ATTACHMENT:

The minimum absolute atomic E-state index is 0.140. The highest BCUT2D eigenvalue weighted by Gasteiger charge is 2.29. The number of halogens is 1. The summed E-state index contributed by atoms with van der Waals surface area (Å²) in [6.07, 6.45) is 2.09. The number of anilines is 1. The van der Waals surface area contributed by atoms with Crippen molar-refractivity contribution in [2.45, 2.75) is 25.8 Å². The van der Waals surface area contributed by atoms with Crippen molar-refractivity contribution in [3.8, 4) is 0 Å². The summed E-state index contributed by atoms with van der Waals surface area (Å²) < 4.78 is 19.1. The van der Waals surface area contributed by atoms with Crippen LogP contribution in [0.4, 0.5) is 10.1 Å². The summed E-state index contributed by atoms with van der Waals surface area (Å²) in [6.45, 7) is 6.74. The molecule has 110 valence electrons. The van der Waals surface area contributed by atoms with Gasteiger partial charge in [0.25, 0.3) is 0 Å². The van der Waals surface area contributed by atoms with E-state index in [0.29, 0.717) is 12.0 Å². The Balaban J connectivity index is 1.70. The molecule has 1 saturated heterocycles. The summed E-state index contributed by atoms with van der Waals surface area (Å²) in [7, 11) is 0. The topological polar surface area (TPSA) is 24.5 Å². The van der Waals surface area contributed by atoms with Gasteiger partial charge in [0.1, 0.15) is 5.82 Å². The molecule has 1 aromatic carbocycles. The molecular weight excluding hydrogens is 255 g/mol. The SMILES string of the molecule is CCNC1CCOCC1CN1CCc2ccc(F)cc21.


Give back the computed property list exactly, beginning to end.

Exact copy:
The minimum absolute atomic E-state index is 0.140. The highest BCUT2D eigenvalue weighted by Gasteiger charge is 2.29. The number of halogens is 1. The summed E-state index contributed by atoms with van der Waals surface area (Å²) in [6.07, 6.45) is 2.09. The number of anilines is 1. The van der Waals surface area contributed by atoms with Crippen molar-refractivity contribution in [2.45, 2.75) is 25.8 Å². The van der Waals surface area contributed by atoms with Crippen molar-refractivity contribution in [3.8, 4) is 0 Å². The summed E-state index contributed by atoms with van der Waals surface area (Å²) < 4.78 is 19.1. The van der Waals surface area contributed by atoms with Crippen LogP contribution in [0.4, 0.5) is 10.1 Å². The summed E-state index contributed by atoms with van der Waals surface area (Å²) in [6.45, 7) is 6.74. The molecule has 110 valence electrons. The van der Waals surface area contributed by atoms with Gasteiger partial charge in [0.25, 0.3) is 0 Å². The van der Waals surface area contributed by atoms with E-state index in [0.29, 0.717) is 12.0 Å². The Balaban J connectivity index is 1.70. The molecule has 1 saturated heterocycles. The summed E-state index contributed by atoms with van der Waals surface area (Å²) in [7, 11) is 0. The topological polar surface area (TPSA) is 24.5 Å². The van der Waals surface area contributed by atoms with Gasteiger partial charge in [0.1, 0.15) is 5.82 Å². The molecule has 1 aromatic carbocycles. The molecular weight excluding hydrogens is 255 g/mol. The SMILES string of the molecule is CCNC1CCOCC1CN1CCc2ccc(F)cc21.